I was recently having a discussion about how I managed to step out of much of the day-to-day of Mark Fisher Fitness. To be clear, I’m certainly not an absentee owner, and I’m still very involved in Mark Fisher Fitness; it’s still my babychild! But let’s just say if I died tomorrow, everybody would miss me (I hope!?), but MFF would be ok. With the exception of my founder’s perspective and mentorship, my work shepherding special projects, and my occasional writing of copy, there wouldn’t be much slack for anyone to pick up. There are three things that have made this possible.
- Weekly (or Daily) Key Performance Indicators
- Access to Qualitative Feedback
- No More Than 2 Direct Reports with “Owner Mindsets”
Since numbers don’t tell the whole story, I also read every piece of subjective feedback, for good or bad, that comes in about MFF. Just as pure numbers don’t tell the whole story, qualitative feedback is also imperfect. I know I don’t hear about every missed expectation, and I’m certain I don’t hear about every awesome experience our team provides. Nonetheless, getting sufficient qualitative feedback via weekly surveys, suggestion box items, and GLOWS & GROWS gives me a sense of how things are going.
Finally, another key element of stepping back is having one to two strong leaders who can really take your place. In my case, there are only two people who report directly to me. In my “special projects” role, I’m always available if I can be useful in any way to anyone on our team. But on a weekly basis, I’m only directly managing two people who are then responsible for directly or indirectly managing the rest of the team. Since there are only so many hours in the week, this has also been a necessary step to create more bandwidth.
A large part of my ability to step back has also been because we’ve found some truly spectacular people with an “owner mindset.” KPI’s and org chart aside, if you don’t get this right, you’ll still find yourself having to weigh in on each and every roadbump that challenges your organization. Or worse, dealing with a mutiny from your team.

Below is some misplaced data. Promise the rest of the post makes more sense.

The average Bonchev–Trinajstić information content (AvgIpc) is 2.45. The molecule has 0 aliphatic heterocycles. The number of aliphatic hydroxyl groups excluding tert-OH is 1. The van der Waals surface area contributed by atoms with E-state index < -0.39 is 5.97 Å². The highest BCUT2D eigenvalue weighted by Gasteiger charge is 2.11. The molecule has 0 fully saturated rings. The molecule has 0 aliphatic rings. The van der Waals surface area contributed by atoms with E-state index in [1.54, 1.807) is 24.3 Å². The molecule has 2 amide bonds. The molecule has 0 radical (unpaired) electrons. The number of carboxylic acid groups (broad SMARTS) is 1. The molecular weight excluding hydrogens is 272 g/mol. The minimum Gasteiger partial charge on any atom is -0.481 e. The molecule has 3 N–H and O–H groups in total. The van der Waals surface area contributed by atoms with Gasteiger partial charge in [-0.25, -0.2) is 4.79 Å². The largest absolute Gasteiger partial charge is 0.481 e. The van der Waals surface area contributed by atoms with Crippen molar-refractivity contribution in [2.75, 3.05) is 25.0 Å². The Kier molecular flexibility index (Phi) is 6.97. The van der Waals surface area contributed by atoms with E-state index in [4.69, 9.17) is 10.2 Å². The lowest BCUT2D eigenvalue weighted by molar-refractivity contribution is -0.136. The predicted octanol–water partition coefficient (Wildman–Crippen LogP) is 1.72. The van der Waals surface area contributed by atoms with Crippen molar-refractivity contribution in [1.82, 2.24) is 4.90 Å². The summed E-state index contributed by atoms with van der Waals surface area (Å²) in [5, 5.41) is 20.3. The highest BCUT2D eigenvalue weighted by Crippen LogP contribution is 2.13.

Here’s one more thought on stepping back…
On the one hand, there are things that I can’t know about MFF and have to rely on our leadership team to fill me in on and/or handle directly. This is a limitation. I don’t pretend KPI’s and feedback and great leaders can clue me into the ineffable things one learns by being in the physical space on a day-to-day basis. On the other hand, because I’m NOT there on a daily basis, it frees me up to see the big picture. I can think more strategically. I can spend more of my time studying, thinking, and looking for ideas and solutions to improve our business.
And so long as I’m aware of the limitations of my position AND I have strong leaders in place, MFF can now leverage my skills in a way it couldn’t when I was in the day-to-day.
Leadership & Culture: Hey! Burner Entrepreneur Guy Over Here Talking About F*cking Burning Man! Blah Blah Blah, Burning Man!
Sooooooo cliche, I know… I promise I hate myself, BUT this is actually relevant/ useful. Seriously folks, Burning Man can teach you a lot about leadership and culture.
I often say founding a business gives you an opportunity to create “the city you want to live in.” You get to fashion the behavioral norms for how people will act. In Black Rock City (the name of the temporary city that pops up for a week in the Nevada desert), we’re guided by ten principles (or values) set down by Burning Man’s founder Larry Harvey.
As the event grew and started spawning a regional network of smaller Burns all over the world, the community wanted some codification of what made Burning Man, well… Burning Man. And in spite of the extremely anti-authority bent of most of the community, by some miracle, there was remarkably little pushback when the principles were released.